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4 comments

  1. I too am sick of hearing about enquiry as a substitute for action. That issue about “impact” is a key one in the whole debate. There are so many learning or developmental interventions that are difficult to evaluate in “scientific” ways. Take schooling as an example. You probably experienced supportive interventions from particular teachers (or whoever) which may not have borne fruit in any measurable way until later – possibly many years later. I certainly did!

    The education system devised a cunning plan to sidestep this uncertainty. They’re called exams. They said to themselves “Let’s act as if the purpose of education is to fill young people’s heads with knowledge and then at regular intervals test whether they have remembered it. We can then assign a normative grade to each pupil for each subject and, hey presto, we can demonstrate the value and effectiveness of schooling!”

    Have we missed a trick here? Imagine if government introduced a compulsory exam at 16+ for career related learning? And the results featured prominently in league tables? Lets go really crazy here and imagine providers of vocational training and further (or higher) education demanding a minimum grade in applicants’ CLC (that’s career learning certificate folks!). What do you think? Would such an arrangement serve to focus the thinking of school leaders?

    1. Hi Chris,

      I think it’s an interesting debate whether Careers work should be judged on assessment or student outcome.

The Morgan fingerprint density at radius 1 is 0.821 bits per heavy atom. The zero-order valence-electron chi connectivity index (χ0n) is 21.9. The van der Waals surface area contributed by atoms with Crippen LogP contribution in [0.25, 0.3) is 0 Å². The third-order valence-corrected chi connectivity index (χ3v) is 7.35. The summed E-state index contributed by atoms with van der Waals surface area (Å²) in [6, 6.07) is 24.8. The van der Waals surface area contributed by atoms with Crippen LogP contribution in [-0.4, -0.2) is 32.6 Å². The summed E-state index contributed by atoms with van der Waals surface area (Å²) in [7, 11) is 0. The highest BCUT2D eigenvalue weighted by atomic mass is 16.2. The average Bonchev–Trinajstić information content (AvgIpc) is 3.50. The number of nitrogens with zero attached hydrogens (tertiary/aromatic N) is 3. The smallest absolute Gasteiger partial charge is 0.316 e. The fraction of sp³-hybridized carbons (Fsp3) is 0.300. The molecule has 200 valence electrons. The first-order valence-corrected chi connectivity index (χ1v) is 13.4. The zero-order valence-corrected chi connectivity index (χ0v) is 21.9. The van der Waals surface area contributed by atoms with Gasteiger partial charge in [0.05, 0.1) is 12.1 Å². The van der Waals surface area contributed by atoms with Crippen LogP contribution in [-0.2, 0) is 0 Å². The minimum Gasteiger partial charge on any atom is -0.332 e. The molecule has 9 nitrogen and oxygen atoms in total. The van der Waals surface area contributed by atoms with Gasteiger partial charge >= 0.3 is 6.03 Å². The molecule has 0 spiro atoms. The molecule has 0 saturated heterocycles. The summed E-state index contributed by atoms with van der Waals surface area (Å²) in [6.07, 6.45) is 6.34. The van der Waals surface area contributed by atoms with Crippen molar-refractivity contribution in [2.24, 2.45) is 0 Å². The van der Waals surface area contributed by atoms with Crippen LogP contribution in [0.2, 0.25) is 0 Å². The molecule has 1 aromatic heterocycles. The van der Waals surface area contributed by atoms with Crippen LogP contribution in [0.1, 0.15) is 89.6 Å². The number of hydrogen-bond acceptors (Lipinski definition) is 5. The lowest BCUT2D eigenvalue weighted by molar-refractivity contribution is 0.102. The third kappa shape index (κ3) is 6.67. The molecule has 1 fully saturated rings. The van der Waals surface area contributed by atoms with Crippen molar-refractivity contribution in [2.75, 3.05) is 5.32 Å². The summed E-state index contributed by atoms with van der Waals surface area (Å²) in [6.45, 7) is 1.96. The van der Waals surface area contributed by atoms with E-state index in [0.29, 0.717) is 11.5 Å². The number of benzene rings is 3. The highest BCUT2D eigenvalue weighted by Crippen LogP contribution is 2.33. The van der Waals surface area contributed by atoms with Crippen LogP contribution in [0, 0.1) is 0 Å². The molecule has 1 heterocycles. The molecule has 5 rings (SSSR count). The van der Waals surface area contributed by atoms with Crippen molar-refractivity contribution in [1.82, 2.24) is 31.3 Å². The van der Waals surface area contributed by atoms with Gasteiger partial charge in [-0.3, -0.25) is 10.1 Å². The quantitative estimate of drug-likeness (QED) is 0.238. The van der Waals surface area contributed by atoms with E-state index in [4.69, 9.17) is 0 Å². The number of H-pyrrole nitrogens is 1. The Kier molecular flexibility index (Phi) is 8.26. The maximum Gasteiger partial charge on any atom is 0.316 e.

Any measurement that takes a pivotal role in a league table or other accountability measure is something that would focus the thinking of school leaders. A “CLC would have to have some quite sharp elbows to force a space in this thinking. School leaders are already dealing with the forthcoming Progress and Attainment 8 accountability measures which, combined with the increased content in the new GCSEs, means that the average students timetable is now very full. Adding another qualification here, with the learning time needed to reach the quality to pass Ofqual requirements and show value to employers, would be met with a thin smile.

      The confusion over these changes could mean that schools (and confused parents) place much more worth on institution destination data

      To my mind it’s this which has potential to focus school leaders minds on CEIAG provision.

      That’s a lever Government can pull, as long as it does the legwork to ensure the destaintion data is good data. The forthcoming work from the EEF mentioned in this blog could be the CEIAG “how to” which still means the resources to do it still need finding.